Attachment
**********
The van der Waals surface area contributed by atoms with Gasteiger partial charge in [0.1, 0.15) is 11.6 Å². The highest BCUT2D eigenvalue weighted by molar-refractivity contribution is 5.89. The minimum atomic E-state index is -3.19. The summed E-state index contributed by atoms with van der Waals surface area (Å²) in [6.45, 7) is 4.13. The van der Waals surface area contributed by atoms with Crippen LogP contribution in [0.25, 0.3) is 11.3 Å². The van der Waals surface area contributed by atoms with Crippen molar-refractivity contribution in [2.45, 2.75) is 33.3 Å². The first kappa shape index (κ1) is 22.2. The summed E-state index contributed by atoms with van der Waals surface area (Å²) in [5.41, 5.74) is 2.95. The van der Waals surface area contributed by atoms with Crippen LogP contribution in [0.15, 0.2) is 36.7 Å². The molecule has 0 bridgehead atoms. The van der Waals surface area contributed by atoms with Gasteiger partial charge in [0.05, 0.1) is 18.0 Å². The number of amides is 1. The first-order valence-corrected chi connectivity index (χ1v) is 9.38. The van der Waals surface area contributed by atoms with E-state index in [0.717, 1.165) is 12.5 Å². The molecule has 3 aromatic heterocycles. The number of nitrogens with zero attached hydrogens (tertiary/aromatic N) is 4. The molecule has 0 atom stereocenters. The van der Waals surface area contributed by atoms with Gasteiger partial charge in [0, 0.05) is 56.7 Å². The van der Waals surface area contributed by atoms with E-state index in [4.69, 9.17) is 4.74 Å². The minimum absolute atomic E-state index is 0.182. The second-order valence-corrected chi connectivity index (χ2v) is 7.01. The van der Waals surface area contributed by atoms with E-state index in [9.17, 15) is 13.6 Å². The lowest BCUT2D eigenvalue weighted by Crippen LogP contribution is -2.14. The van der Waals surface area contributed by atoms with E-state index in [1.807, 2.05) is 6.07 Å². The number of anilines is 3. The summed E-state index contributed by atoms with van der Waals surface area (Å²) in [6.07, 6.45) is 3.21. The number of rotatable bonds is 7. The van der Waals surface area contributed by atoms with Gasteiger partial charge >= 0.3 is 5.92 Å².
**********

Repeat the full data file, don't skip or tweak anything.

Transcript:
The van der Waals surface area contributed by atoms with Gasteiger partial charge in [0.1, 0.15) is 11.6 Å². The highest BCUT2D eigenvalue weighted by molar-refractivity contribution is 5.89. The minimum atomic E-state index is -3.19. The summed E-state index contributed by atoms with van der Waals surface area (Å²) in [6.45, 7) is 4.13. The van der Waals surface area contributed by atoms with Crippen LogP contribution in [0.25, 0.3) is 11.3 Å². The van der Waals surface area contributed by atoms with Crippen molar-refractivity contribution in [2.45, 2.75) is 33.3 Å². The first kappa shape index (κ1) is 22.2. The summed E-state index contributed by atoms with van der Waals surface area (Å²) in [5.41, 5.74) is 2.95. The van der Waals surface area contributed by atoms with Crippen LogP contribution in [0.15, 0.2) is 36.7 Å². The molecule has 0 bridgehead atoms. The van der Waals surface area contributed by atoms with Gasteiger partial charge in [0.05, 0.1) is 18.0 Å². The number of amides is 1. The first-order valence-corrected chi connectivity index (χ1v) is 9.38. The van der Waals surface area contributed by atoms with E-state index in [0.717, 1.165) is 12.5 Å². The molecule has 3 aromatic heterocycles. The number of nitrogens with zero attached hydrogens (tertiary/aromatic N) is 4. The molecule has 0 atom stereocenters. The van der Waals surface area contributed by atoms with Gasteiger partial charge in [0, 0.05) is 56.7 Å². The van der Waals surface area contributed by atoms with E-state index in [4.69, 9.17) is 4.74 Å². The minimum absolute atomic E-state index is 0.182. The second-order valence-corrected chi connectivity index (χ2v) is 7.01. The van der Waals surface area contributed by atoms with E-state index in [9.17, 15) is 13.6 Å². The lowest BCUT2D eigenvalue weighted by Crippen LogP contribution is -2.14. The van der Waals surface area contributed by atoms with E-state index in [1.807, 2.05) is 6.07 Å². The number of anilines is 3. The summed E-state index contributed by atoms with van der Waals surface area (Å²) in [6.07, 6.45) is 3.21. The number of rotatable bonds is 7. The van der Waals surface area contributed by atoms with Gasteiger partial charge >= 0.3 is 5.92 Å².